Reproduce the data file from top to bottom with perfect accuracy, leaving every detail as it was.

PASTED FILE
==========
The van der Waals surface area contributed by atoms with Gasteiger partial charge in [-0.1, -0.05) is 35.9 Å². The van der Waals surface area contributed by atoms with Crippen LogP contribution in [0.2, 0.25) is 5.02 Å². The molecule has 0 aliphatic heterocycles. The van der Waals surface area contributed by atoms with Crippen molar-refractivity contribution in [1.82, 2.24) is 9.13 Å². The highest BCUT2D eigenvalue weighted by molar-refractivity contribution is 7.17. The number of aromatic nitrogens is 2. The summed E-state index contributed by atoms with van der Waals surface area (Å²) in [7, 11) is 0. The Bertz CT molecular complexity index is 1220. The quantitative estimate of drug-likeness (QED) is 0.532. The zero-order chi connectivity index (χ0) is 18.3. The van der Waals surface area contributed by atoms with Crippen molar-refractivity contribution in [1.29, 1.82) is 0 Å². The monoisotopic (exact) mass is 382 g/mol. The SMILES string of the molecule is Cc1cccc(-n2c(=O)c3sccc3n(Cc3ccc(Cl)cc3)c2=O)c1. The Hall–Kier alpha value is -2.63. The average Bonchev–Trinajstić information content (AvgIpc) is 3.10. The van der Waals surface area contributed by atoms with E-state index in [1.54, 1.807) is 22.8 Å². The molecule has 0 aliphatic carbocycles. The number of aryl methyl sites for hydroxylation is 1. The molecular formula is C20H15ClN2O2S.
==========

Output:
The van der Waals surface area contributed by atoms with Gasteiger partial charge in [-0.1, -0.05) is 35.9 Å². The van der Waals surface area contributed by atoms with Crippen LogP contribution in [0.2, 0.25) is 5.02 Å². The molecule has 0 aliphatic heterocycles. The van der Waals surface area contributed by atoms with Crippen molar-refractivity contribution in [1.82, 2.24) is 9.13 Å². The highest BCUT2D eigenvalue weighted by molar-refractivity contribution is 7.17. The number of aromatic nitrogens is 2. The summed E-state index contributed by atoms with van der Waals surface area (Å²) in [7, 11) is 0. The Bertz CT molecular complexity index is 1220. The quantitative estimate of drug-likeness (QED) is 0.532. The zero-order chi connectivity index (χ0) is 18.3. The van der Waals surface area contributed by atoms with Crippen molar-refractivity contribution in [1.29, 1.82) is 0 Å². The monoisotopic (exact) mass is 382 g/mol. The SMILES string of the molecule is Cc1cccc(-n2c(=O)c3sccc3n(Cc3ccc(Cl)cc3)c2=O)c1. The Hall–Kier alpha value is -2.63. The average Bonchev–Trinajstić information content (AvgIpc) is 3.10. The van der Waals surface area contributed by atoms with E-state index in [1.54, 1.807) is 22.8 Å². The molecule has 0 aliphatic carbocycles. The number of aryl methyl sites for hydroxylation is 1. The molecular formula is C20H15ClN2O2S.